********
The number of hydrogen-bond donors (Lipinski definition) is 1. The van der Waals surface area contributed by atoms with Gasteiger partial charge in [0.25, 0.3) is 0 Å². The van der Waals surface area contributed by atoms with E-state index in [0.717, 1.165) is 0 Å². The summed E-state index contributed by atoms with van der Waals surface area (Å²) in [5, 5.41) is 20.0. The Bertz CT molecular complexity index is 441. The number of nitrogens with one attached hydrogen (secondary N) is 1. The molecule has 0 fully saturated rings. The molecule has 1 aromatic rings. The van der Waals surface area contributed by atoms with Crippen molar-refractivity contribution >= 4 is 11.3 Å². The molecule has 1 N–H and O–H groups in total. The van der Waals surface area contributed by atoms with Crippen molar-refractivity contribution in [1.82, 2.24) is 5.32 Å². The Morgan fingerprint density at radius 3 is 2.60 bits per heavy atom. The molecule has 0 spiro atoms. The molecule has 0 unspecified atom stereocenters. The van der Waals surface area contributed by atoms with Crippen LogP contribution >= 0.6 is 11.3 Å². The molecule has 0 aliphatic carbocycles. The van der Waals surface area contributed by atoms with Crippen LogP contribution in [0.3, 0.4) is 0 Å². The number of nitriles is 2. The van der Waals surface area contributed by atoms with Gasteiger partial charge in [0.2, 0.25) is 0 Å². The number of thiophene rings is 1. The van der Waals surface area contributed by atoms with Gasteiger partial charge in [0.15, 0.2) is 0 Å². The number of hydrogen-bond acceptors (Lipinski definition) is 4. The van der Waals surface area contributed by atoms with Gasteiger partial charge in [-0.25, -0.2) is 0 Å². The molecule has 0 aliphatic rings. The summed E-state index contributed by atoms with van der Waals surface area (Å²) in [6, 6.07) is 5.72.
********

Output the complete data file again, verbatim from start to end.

The number of hydrogen-bond donors (Lipinski definition) is 1. The van der Waals surface area contributed by atoms with Gasteiger partial charge in [0.25, 0.3) is 0 Å². The van der Waals surface area contributed by atoms with E-state index in [0.717, 1.165) is 0 Å². The summed E-state index contributed by atoms with van der Waals surface area (Å²) in [5, 5.41) is 20.0. The Bertz CT molecular complexity index is 441. The number of nitrogens with one attached hydrogen (secondary N) is 1. The molecule has 0 fully saturated rings. The molecule has 1 aromatic rings. The van der Waals surface area contributed by atoms with Crippen molar-refractivity contribution >= 4 is 11.3 Å². The molecule has 1 N–H and O–H groups in total. The van der Waals surface area contributed by atoms with Crippen molar-refractivity contribution in [1.82, 2.24) is 5.32 Å². The Morgan fingerprint density at radius 3 is 2.60 bits per heavy atom. The molecule has 0 spiro atoms. The molecule has 0 unspecified atom stereocenters. The van der Waals surface area contributed by atoms with Crippen LogP contribution >= 0.6 is 11.3 Å². The molecule has 0 aliphatic carbocycles. The van der Waals surface area contributed by atoms with Crippen LogP contribution in [0.3, 0.4) is 0 Å². The number of nitriles is 2. The van der Waals surface area contributed by atoms with Gasteiger partial charge in [0.2, 0.25) is 0 Å². The number of thiophene rings is 1. The van der Waals surface area contributed by atoms with Gasteiger partial charge in [0.15, 0.2) is 0 Å². The number of hydrogen-bond acceptors (Lipinski definition) is 4. The van der Waals surface area contributed by atoms with Gasteiger partial charge in [-0.25, -0.2) is 0 Å². The molecule has 0 aliphatic rings. The summed E-state index contributed by atoms with van der Waals surface area (Å²) in [6, 6.07) is 5.72.